Services: Architecture Design, Interior Design, FF&E, Clinical Space Planning, Medical Equipment Planning
Project Size: 38,200 sq. ft.
Location: Kansas City, Kansas
The University of Kansas Health System | Proton Therapy Center
The University of Kansas Health System (TUKHS) in Kansas City is a world-class academic medical center and destination for complex care and diagnosis. TUKHS offers more options for patients with serious conditions because of their expertise and leadership in medical research and education. TUKHS’s physicians are researchers and educators, expanding the boundaries of medical knowledge and providing breakthroughs that lead to life-changing treatments.
The University of Kansas Health System is bringing the power and precision of proton therapy, the most technologically advanced form of radiation treatment, to Kansas. While there are 37 proton therapy centers in the United States, there is no proton therapy center in Kansas or the surrounding states of Iowa, Nebraska, Colorado, and Arkansas.
The proton therapy center is an addition to the existing Richard and Annette Bloch Radiation Oncology Pavilion.
Proton therapy provides a carefully targeted beam of protons that deliver cancer-cell-killing radiation across the target tumor, one layer at a time, sparing surrounding healthy tissues from potential damage. For the patient, this means less radiation, fewer side effects or complications, and faster recovery.
We started by defining performance and success metrics and understanding the current state to better position the desired future state.
Due to constraints of the small building site adjacent to the existing facility, the project required creative design. The team opted to design the new proton therapy center on the available site while creating an addition on top of the existing radiation oncology pavilion. That pavilion, along with other facilities undergoing renovations, needed to remain open and operational for the duration of construction, calling for careful planning and a phased approach to minimize disruption. Using shelled spaces, excavation, and a concrete pad, the design allows for future growth with minimal destruction of the clinic and staff spaces and a second proton vault and support space.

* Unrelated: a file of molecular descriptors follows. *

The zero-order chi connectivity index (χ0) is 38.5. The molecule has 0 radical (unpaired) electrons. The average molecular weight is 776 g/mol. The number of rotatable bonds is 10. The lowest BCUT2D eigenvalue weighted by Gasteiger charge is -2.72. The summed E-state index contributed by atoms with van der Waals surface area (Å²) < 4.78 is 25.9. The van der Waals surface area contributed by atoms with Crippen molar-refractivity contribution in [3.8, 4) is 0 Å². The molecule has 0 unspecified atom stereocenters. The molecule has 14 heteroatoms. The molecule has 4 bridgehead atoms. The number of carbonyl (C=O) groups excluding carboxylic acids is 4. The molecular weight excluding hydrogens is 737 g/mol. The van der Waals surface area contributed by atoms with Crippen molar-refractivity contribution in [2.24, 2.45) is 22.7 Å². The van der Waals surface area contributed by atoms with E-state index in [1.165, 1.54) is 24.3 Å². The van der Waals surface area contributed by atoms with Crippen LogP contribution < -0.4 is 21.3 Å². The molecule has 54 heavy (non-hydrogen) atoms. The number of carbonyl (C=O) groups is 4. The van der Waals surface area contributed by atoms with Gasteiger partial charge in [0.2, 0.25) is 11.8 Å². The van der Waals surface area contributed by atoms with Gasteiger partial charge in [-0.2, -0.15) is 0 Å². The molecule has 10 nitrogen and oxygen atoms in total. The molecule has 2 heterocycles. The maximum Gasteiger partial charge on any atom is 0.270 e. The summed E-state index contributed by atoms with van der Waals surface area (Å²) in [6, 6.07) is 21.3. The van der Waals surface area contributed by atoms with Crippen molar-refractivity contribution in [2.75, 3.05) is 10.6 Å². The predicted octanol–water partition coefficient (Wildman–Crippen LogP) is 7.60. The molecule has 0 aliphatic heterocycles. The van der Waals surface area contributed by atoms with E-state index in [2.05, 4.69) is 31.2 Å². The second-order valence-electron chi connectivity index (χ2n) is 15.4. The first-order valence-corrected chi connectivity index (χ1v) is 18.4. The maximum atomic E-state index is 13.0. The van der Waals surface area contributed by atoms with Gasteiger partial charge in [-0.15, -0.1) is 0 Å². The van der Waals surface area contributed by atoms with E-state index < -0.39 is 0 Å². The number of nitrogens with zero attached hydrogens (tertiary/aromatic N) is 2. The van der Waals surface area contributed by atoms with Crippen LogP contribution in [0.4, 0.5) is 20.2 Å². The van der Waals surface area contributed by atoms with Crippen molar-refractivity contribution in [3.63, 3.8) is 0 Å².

Throughout the design process, our team coordinated with physicians and other medical team members to determine the needs of patients, families, and caregivers. This included a collaborative visioning session that assessed psychological, sociological and physiological impacts on all involved parties and goals and success metrics. Using data gathered during the session, we designed the facility with a focus on clinical flow, calming aesthetics and an improved patient and staff experience.
By bringing the most advanced form of targeted radiation therapy to Kansas City and the region, TUKHS will improve the long-term outcomes and lessen the acute and late effects of radiotherapy, particularly in children and young adults.
This multimillion-dollar facility serves approximately 224 patients a year, with room to expand as demand grows. In addition, Proton Therapy is further advancing its research and education missions as one of the nation’s leading academic medical centers.
“The design and construction of our proton therapy center was a passion project for us and our patients. Its success depended on the close interoperability of many stakeholders, including clinicians, scientists, patients, cancer center leadership, architects, human and technology engineers, and construction specialists. The technological demands of the proton machine required us to incorporate both the needs of clinical workflows and complex technology. Hoefer Welker’s leadership team worked seamlessly with experienced IBA proton design-build architects to design a clinically human ergonomic center. By working as dedicated partners and maximizing the expertise provided by each firm, we were able to yield a better synergistic result than if each architectural firm were to have worked independently.”
– Terry Tsue MD FACS, Vice President and Physician in Chief, University of Kansas Cancer Center